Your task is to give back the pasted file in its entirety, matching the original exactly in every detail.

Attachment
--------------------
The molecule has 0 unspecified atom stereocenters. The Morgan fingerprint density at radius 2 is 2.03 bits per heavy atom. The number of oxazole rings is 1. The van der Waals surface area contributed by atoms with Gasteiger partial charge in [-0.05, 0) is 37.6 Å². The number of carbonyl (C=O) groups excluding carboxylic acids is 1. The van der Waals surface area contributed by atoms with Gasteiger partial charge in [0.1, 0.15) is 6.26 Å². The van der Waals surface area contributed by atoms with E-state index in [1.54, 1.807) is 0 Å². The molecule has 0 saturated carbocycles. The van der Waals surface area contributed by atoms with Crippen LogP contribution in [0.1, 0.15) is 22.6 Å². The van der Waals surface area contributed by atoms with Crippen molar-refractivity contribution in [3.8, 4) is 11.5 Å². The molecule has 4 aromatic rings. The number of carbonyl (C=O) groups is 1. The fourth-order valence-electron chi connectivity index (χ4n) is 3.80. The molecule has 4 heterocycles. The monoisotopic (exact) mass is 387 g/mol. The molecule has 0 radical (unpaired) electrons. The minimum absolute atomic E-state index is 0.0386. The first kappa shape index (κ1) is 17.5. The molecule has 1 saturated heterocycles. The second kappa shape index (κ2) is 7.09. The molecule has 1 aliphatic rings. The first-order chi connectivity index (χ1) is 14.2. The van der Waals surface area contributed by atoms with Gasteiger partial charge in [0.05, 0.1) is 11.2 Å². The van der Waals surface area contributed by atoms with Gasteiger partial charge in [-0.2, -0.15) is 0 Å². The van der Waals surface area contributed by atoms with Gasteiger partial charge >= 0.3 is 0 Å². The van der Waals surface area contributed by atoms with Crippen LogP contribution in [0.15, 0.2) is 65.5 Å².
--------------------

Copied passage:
The molecule has 0 unspecified atom stereocenters. The Morgan fingerprint density at radius 2 is 2.03 bits per heavy atom. The number of oxazole rings is 1. The van der Waals surface area contributed by atoms with Gasteiger partial charge in [-0.05, 0) is 37.6 Å². The number of carbonyl (C=O) groups excluding carboxylic acids is 1. The van der Waals surface area contributed by atoms with Gasteiger partial charge in [0.1, 0.15) is 6.26 Å². The van der Waals surface area contributed by atoms with E-state index in [1.54, 1.807) is 0 Å². The molecule has 0 saturated carbocycles. The van der Waals surface area contributed by atoms with Crippen LogP contribution in [0.1, 0.15) is 22.6 Å². The van der Waals surface area contributed by atoms with Crippen molar-refractivity contribution in [3.8, 4) is 11.5 Å². The molecule has 4 aromatic rings. The number of carbonyl (C=O) groups is 1. The fourth-order valence-electron chi connectivity index (χ4n) is 3.80. The molecule has 4 heterocycles. The monoisotopic (exact) mass is 387 g/mol. The molecule has 0 radical (unpaired) electrons. The minimum absolute atomic E-state index is 0.0386. The first kappa shape index (κ1) is 17.5. The molecule has 1 saturated heterocycles. The second kappa shape index (κ2) is 7.09. The molecule has 1 aliphatic rings. The first-order chi connectivity index (χ1) is 14.2. The van der Waals surface area contributed by atoms with Gasteiger partial charge in [0.05, 0.1) is 11.2 Å². The van der Waals surface area contributed by atoms with Gasteiger partial charge in [-0.2, -0.15) is 0 Å². The van der Waals surface area contributed by atoms with Gasteiger partial charge >= 0.3 is 0 Å². The van der Waals surface area contributed by atoms with Crippen LogP contribution in [0.15, 0.2) is 65.5 Å².